Drivers rushing in and out of downtown on Blount Street will have a good reason to slow down in the coming months.
Hundreds of feet of concrete walls along the Shaw University campus soon will be painted with murals that explore the history of the university and its relationship with the city.
The goal is to bring public art to the South Park neighborhoods that aren’t often the focus of beautification projects. The area sits on the edge of a wave of downtown redevelopment.
Gaddis J. Faulcon, Shaw’s interim president, said the project will highlight the successes of the university, both past and present, and strengthen the school’s relationship with the Southeast Raleigh community. Shaw, a historically black university, was founded in 1865.
“This is a signal, a way to connect, but we have to follow up on it,” Faulcon said, adding that the university should take an even greater interest in the churches, schools and neighborhoods that surround it.
Many of the blocks surrounding Shaw are part of the East Raleigh-South Park National Register Historic District, the city’s largest historic African-American neighborhood. The 30-block area drew many black residents after the Civil War. The university, and a growing middle class, made the area a cultural center as early as the 1890s.
Scott Nurkin, founder of The Mural Shop in Chapel Hill, will paint the murals below the university’s Blount Street pedestrian bridges, between East South Street and Martin Luther King Jr. Boulevard. Student artists and other volunteers also will participate.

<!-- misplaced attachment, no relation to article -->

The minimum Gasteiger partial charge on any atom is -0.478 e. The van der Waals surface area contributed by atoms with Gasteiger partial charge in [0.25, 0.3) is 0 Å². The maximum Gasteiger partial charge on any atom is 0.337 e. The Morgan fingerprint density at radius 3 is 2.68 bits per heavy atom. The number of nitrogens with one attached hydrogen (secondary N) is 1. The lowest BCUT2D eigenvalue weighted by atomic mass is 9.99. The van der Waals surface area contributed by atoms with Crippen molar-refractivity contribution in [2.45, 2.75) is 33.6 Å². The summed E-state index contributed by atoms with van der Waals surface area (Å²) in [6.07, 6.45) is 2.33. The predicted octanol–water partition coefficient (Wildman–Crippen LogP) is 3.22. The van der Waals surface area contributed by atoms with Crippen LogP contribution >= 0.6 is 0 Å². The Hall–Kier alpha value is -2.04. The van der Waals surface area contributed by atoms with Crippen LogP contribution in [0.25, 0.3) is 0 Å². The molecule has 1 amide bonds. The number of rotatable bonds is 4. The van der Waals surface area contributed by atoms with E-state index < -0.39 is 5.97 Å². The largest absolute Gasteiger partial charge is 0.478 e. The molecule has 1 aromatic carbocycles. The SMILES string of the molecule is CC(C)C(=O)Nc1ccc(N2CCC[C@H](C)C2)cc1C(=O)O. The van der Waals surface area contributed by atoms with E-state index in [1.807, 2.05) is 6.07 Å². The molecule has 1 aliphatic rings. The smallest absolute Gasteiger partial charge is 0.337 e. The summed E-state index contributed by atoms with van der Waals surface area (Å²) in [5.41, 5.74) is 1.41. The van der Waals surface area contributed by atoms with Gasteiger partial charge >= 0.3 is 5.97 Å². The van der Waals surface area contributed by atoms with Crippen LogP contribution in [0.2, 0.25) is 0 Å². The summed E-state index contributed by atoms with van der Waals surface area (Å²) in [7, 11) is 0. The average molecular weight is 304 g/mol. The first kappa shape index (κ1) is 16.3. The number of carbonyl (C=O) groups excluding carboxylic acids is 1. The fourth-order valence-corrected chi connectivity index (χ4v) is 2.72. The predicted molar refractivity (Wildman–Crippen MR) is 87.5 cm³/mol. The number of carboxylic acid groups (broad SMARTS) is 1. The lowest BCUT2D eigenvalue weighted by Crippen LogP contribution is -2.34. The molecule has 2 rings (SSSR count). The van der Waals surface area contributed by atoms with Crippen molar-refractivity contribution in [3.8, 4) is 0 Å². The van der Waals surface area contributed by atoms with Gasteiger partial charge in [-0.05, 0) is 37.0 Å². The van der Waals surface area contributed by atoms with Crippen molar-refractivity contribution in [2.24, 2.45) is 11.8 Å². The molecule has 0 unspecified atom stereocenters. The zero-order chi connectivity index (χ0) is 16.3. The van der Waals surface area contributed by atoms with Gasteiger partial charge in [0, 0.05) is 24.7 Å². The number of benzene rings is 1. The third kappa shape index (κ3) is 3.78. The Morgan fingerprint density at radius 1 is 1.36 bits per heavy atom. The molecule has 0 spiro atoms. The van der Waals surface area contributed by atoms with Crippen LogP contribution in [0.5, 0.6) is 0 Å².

Nurkin is expected to begin painting next month and complete his work in about three months. The mural will be unveiled in November during Shaw’s homecoming celebration, when it will mark its 150th anniversary.
The project also includes new landscaping and fencing.
Shaw has raised $80,000 of its $135,000 goal for the project, with donations from PNC Bank, Duke Energy, the city of Raleigh and Cherokee Investment Partners.
The project is the latest to focus on the Blount Street corridor. The city this summer will install public art banners along the street that recognize the history of the area.
Bill King, planning and development manager at the Downtown Raleigh Alliance, said the Shaw mural will strengthen the relationship between the university and other parts of downtown.
The mural will be a sign that people are entering the downtown community, and it gives pedestrians something interesting to walk to and see beyond the downtown core, King said.
“We’ll start to see people filter that way, which is good,” he said. “When people spread out around town, they support businesses around the area.”